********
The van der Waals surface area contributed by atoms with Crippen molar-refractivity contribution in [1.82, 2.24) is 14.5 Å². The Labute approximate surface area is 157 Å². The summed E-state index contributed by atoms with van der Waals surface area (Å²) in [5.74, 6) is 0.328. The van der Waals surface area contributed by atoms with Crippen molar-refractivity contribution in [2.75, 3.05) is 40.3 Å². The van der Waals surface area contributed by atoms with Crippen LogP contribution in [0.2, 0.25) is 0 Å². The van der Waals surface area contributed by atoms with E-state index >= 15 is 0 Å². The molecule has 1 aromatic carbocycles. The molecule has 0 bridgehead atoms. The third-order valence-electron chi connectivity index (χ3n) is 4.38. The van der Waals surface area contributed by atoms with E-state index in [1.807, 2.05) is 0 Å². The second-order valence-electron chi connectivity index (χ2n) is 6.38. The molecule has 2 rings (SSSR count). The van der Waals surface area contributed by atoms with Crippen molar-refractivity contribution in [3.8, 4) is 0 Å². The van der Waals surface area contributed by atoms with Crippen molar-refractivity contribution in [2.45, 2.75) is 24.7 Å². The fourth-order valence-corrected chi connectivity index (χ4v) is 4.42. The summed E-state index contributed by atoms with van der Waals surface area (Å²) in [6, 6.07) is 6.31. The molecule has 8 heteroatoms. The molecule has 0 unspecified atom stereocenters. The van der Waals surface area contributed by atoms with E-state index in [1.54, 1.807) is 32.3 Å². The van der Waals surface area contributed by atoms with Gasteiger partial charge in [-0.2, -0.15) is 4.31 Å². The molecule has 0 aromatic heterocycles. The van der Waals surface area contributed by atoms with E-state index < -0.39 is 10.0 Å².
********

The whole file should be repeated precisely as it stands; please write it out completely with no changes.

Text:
The van der Waals surface area contributed by atoms with Crippen molar-refractivity contribution in [1.82, 2.24) is 14.5 Å². The Labute approximate surface area is 157 Å². The summed E-state index contributed by atoms with van der Waals surface area (Å²) in [5.74, 6) is 0.328. The van der Waals surface area contributed by atoms with Crippen molar-refractivity contribution in [2.75, 3.05) is 40.3 Å². The van der Waals surface area contributed by atoms with Crippen LogP contribution in [0.2, 0.25) is 0 Å². The van der Waals surface area contributed by atoms with E-state index >= 15 is 0 Å². The molecule has 1 aromatic carbocycles. The molecule has 0 bridgehead atoms. The third-order valence-electron chi connectivity index (χ3n) is 4.38. The van der Waals surface area contributed by atoms with E-state index in [1.807, 2.05) is 0 Å². The second-order valence-electron chi connectivity index (χ2n) is 6.38. The molecule has 2 rings (SSSR count). The van der Waals surface area contributed by atoms with Crippen molar-refractivity contribution in [3.8, 4) is 0 Å². The van der Waals surface area contributed by atoms with Crippen molar-refractivity contribution in [2.45, 2.75) is 24.7 Å². The fourth-order valence-corrected chi connectivity index (χ4v) is 4.42. The summed E-state index contributed by atoms with van der Waals surface area (Å²) in [6, 6.07) is 6.31. The molecule has 8 heteroatoms. The molecule has 0 unspecified atom stereocenters. The van der Waals surface area contributed by atoms with E-state index in [1.54, 1.807) is 32.3 Å². The van der Waals surface area contributed by atoms with Gasteiger partial charge in [-0.2, -0.15) is 4.31 Å². The molecule has 0 aromatic heterocycles. The van der Waals surface area contributed by atoms with E-state index < -0.39 is 10.0 Å².